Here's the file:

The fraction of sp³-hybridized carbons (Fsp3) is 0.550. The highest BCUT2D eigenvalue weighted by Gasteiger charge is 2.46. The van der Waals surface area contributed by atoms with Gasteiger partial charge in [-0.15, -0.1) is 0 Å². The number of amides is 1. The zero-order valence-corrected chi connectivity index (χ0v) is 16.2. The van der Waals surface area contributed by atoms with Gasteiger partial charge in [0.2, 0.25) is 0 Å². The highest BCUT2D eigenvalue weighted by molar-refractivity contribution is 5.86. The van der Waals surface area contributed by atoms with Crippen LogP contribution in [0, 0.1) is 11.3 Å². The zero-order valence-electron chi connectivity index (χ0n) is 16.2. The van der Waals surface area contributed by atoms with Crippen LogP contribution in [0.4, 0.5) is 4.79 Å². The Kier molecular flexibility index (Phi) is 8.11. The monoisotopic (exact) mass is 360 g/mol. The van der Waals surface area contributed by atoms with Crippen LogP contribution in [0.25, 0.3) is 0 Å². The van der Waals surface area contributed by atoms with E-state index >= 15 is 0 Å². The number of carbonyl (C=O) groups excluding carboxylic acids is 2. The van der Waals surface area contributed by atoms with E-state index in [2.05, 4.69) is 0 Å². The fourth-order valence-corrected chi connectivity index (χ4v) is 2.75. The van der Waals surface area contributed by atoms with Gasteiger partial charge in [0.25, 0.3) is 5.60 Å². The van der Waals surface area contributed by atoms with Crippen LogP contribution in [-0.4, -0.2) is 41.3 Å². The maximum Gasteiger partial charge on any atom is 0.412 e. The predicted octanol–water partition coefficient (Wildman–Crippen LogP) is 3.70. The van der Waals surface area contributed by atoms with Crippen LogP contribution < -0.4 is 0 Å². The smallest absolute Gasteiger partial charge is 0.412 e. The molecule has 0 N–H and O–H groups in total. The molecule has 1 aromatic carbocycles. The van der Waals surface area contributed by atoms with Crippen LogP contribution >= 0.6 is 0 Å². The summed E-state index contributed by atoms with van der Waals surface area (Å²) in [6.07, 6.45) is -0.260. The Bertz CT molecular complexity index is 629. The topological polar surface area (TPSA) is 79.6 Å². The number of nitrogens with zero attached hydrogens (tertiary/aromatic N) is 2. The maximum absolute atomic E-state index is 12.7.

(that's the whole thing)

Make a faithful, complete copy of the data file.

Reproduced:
The fraction of sp³-hybridized carbons (Fsp3) is 0.550. The highest BCUT2D eigenvalue weighted by Gasteiger charge is 2.46. The van der Waals surface area contributed by atoms with Gasteiger partial charge in [-0.15, -0.1) is 0 Å². The number of amides is 1. The zero-order valence-corrected chi connectivity index (χ0v) is 16.2. The van der Waals surface area contributed by atoms with Gasteiger partial charge in [0.2, 0.25) is 0 Å². The highest BCUT2D eigenvalue weighted by molar-refractivity contribution is 5.86. The van der Waals surface area contributed by atoms with Crippen LogP contribution in [0, 0.1) is 11.3 Å². The zero-order valence-electron chi connectivity index (χ0n) is 16.2. The van der Waals surface area contributed by atoms with Crippen LogP contribution in [0.4, 0.5) is 4.79 Å². The Kier molecular flexibility index (Phi) is 8.11. The monoisotopic (exact) mass is 360 g/mol. The van der Waals surface area contributed by atoms with Crippen LogP contribution in [0.25, 0.3) is 0 Å². The van der Waals surface area contributed by atoms with E-state index >= 15 is 0 Å². The number of carbonyl (C=O) groups excluding carboxylic acids is 2. The van der Waals surface area contributed by atoms with E-state index in [2.05, 4.69) is 0 Å². The fourth-order valence-corrected chi connectivity index (χ4v) is 2.75. The van der Waals surface area contributed by atoms with Gasteiger partial charge in [0.25, 0.3) is 5.60 Å². The van der Waals surface area contributed by atoms with Crippen LogP contribution in [-0.4, -0.2) is 41.3 Å². The maximum Gasteiger partial charge on any atom is 0.412 e. The predicted octanol–water partition coefficient (Wildman–Crippen LogP) is 3.70. The van der Waals surface area contributed by atoms with Crippen LogP contribution < -0.4 is 0 Å². The smallest absolute Gasteiger partial charge is 0.412 e. The molecule has 0 N–H and O–H groups in total. The molecule has 1 aromatic carbocycles. The van der Waals surface area contributed by atoms with Crippen LogP contribution >= 0.6 is 0 Å². The summed E-state index contributed by atoms with van der Waals surface area (Å²) in [6.07, 6.45) is -0.260. The Bertz CT molecular complexity index is 629. The topological polar surface area (TPSA) is 79.6 Å². The number of nitrogens with zero attached hydrogens (tertiary/aromatic N) is 2. The maximum absolute atomic E-state index is 12.7.